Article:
Newsletter #026: The surprising ways diet, hormones, and vitamins affect brain health and longevity 🥗
Good day friends!
Another Saturday has arrived, and so too has the latest HumanOS newsletter! We hope everyone had a safe and happy Halloween. 👻
This Week’s Research Highlights
🥗 A ketogenic diet may enhance blood supply to the brain and potentially prevents Alzheimer's disease.
Researchers fed young healthy mice (12-14 weeks old) a ketogenic diet. After 16 weeks, the mice showed significant increases in cerebral blood flow, which were accompanied by increases in a protein that helps shuttle amyloid beta out of the brain. These neurovascular improvements were associated with lower mTOR and higher endothelial nitric oxide synthase (eNOS) protein expression. Finally, the diet also resulted in improvements in the composition of the gut microbiomes of these animals. The rodents fed the ketogenic diet showed increased relative abundance of beneficial taxa (Akkermansia muciniphila and Lactobacillus), and lower levels of pro-inflammatory taxa (Desulfovibrio and Turicibacter).
Researchers at Columbia University previously demonstrated that a deficiency of the RbAp48 protein in the brain is a significant contributor to age-related memory loss (but not to Alzheimer's disease). More recently, they performed a series of molecular and behavioral experiments in rodent models examining how this protein regulates memory-related circuits in the brain. They found that RbAp48 controls the expression of BDNF and GPR158 proteins, both of which are critical components of osteocalcin signaling in the mouse hippocampus. Inhibition of RbAp48 in the hippocampus inhibits osteocalcin's beneficial functions in cognition and causes deficits in discrimination memory. This lines up with a prior experiment showing that infusions of osteocalcin had a positive impact on memory. Osteocalcin is a hormone released by bone cells in response to exercise. Overall, this study sheds light on underlying mechanisms in the known association between exercise and memory.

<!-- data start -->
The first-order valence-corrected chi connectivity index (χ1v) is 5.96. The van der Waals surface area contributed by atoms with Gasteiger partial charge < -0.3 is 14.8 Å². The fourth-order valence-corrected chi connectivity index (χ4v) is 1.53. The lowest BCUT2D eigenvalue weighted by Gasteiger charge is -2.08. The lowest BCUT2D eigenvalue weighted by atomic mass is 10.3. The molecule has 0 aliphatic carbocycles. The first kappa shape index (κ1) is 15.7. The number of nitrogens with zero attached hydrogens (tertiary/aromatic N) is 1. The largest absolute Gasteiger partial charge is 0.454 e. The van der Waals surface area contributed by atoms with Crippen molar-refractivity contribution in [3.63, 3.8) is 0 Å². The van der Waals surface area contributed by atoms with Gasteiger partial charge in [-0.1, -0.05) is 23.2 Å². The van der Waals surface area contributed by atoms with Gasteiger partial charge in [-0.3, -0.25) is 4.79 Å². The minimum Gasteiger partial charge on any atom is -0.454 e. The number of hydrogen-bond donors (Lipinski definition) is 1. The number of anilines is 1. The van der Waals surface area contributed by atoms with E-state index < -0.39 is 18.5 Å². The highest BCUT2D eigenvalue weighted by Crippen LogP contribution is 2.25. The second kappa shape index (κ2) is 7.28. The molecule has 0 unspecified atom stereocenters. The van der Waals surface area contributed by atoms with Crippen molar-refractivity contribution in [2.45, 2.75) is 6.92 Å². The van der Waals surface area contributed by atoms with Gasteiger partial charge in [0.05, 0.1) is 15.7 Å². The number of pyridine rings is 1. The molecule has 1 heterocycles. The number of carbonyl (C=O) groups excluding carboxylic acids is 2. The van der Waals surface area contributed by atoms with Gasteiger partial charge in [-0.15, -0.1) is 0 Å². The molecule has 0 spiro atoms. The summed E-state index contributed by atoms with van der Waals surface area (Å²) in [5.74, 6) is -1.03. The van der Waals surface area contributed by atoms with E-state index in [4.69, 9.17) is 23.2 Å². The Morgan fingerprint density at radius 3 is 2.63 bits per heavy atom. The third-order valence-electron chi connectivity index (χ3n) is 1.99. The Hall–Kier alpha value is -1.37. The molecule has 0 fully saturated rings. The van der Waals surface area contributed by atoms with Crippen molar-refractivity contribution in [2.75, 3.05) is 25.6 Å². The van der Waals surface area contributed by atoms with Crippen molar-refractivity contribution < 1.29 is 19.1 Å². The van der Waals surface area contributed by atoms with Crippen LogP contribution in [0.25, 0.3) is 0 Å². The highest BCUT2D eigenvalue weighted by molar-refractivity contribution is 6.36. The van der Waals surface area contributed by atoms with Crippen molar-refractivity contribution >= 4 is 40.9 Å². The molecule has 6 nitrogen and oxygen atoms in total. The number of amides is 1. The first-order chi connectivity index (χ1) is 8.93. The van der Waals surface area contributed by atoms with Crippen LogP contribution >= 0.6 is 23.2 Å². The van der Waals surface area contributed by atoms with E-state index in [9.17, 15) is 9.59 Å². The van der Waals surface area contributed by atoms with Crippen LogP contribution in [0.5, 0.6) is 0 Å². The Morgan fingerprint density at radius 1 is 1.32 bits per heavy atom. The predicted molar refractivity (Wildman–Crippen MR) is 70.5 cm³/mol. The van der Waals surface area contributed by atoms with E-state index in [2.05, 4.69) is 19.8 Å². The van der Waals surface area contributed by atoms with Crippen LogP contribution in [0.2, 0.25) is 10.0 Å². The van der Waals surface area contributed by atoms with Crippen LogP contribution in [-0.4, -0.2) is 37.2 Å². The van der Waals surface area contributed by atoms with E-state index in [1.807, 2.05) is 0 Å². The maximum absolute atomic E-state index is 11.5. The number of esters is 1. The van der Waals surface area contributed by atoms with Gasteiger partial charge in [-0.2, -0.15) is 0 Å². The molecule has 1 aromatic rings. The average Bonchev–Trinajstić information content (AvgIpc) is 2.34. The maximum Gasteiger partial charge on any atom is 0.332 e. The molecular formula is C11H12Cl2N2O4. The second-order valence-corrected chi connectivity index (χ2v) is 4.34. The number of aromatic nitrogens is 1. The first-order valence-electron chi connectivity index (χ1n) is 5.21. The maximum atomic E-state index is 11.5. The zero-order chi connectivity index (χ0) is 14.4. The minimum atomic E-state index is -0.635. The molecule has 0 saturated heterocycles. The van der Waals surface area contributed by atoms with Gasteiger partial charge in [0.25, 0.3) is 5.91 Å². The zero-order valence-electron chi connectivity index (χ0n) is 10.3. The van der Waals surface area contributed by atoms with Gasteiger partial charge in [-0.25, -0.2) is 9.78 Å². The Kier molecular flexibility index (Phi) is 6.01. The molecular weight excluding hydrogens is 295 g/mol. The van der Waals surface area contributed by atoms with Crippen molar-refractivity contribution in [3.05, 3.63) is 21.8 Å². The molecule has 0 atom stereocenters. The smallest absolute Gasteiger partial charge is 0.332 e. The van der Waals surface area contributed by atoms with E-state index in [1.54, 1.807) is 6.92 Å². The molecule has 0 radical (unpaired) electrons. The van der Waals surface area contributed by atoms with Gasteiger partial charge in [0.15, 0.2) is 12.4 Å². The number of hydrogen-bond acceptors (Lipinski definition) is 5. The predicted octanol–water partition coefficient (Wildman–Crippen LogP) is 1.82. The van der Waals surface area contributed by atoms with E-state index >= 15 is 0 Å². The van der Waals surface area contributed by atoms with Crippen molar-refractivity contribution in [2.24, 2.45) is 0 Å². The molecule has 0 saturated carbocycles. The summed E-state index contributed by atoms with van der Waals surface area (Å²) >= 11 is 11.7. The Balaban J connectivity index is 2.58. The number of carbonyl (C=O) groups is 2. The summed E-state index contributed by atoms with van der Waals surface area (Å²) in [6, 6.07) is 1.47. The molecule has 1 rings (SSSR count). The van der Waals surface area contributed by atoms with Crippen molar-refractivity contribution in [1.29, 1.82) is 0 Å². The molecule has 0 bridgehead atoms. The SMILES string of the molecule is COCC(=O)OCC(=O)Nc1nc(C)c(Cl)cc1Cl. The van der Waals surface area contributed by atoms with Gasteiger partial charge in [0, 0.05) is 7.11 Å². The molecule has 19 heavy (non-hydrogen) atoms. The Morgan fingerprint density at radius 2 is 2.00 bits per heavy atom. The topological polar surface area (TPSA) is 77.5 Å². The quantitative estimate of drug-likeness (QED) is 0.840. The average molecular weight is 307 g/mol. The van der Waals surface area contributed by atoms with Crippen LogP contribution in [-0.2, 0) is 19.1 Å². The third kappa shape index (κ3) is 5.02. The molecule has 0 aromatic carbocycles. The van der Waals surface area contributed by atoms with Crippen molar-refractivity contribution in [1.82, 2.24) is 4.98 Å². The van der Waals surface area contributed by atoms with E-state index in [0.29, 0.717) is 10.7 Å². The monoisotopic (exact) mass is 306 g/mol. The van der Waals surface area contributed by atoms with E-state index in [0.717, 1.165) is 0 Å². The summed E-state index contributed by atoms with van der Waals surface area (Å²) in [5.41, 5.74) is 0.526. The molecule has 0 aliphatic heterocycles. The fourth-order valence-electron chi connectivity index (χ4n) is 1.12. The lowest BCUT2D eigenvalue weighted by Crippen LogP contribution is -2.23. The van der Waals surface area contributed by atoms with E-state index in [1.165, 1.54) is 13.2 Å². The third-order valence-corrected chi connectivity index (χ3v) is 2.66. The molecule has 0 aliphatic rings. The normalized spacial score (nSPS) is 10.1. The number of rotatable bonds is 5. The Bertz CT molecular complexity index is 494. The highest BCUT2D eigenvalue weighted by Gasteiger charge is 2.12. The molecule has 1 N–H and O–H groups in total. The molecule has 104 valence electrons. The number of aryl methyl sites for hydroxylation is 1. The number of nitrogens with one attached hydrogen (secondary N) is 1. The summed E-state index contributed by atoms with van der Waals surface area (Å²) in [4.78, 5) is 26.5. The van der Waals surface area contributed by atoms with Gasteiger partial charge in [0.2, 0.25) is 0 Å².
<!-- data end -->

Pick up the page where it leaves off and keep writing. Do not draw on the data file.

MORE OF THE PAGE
🏃 Better cardiorespiratory fitness is associated with a longer lifespan - with the greatest benefits for extremely fit individuals.
Researchers at the Cleveland Clinic retrospectively studied 122,007 patients who had undergone treadmill stress tests at the Clinic, and who were followed for 8.4 years on average. Participants were divided into five performance groups — elite, high, above average, below average and low. Elite performers were defined as having aerobic fitness in the top 2.5% by age and gender, demonstrating fitness levels comparable to endurance athletes. Unsurprisingly, the elite performers were the least likely to die during the study period. Compared to those with low fitness, participants in the elite fitness category had an 80% reduction in all-cause mortality. Elite performers also fared better even compared to high performers (75th-97.6th percentile of aerobic fitness), although the survival benefit was most notable in older patients and those with hypertension. In those over the age of 70, being in the elite fitness group, as opposed to high fitness, was associated with a 30% reduced risk of mortality. Similarly, for those with hypertension, the elite fitness group had a 30% lower risk of all-cause mortality compared to the high fitness group. As the researchers summarize, "Cardiorespiratory fitness is inversely associated with long-term mortality with no observed upper limit of benefit.”
Researchers affiliated with Virginia Commonwealth University analyzed data on serum vitamin D levels and VO2 max from a representative sample of 1995 American adults. Participants were divided into four groups based on vitamin D levels. Participants in the highest quartile of serum vitamin D had 4.3-fold higher cardiorespiratory fitness, compared to those those in the bottom quartile. After adjusting for other relevant factors, like age, BMI, and co-morbidities, the researchers found that the link remained significant, with a 2.9-fold difference in cardiorespiratory fitness in the highest quartile. Furthermore, the researchers found a dose-response relationship between vitamin D and exercise capacity: each 10 nmol/L increase in vitamin D was linked to a 0.78 mL/kg/min increase in VO2 max.
Podcasts We Loved This Week
- Steve Anton: Diet, exercise, intermittent fasting, and lifestyle interventions to improve health. Via STEM-Talk.
- Richard E. Nisbett: Cognitive Fallacies. Via Smart Drug Smarts.
Products We Are Enjoying
Dan says: We know that dark chocolate can be good for you - we’ve written previously about how flavanols in cocoa might improve athletic performance, and even brain function. But all chocolate is not created equal. Most chocolate products contain relatively little flavanols and instead are heavy in milk and sugar. Not great. And this is a particularly big drawback if you follow a ketogenic diet! That’s why I’m glad I stumbled upon these bars. One ounce contains 15 carbs - of which 13 are comprised of dietary fiber - and is mostly just stone-ground cocoa beans.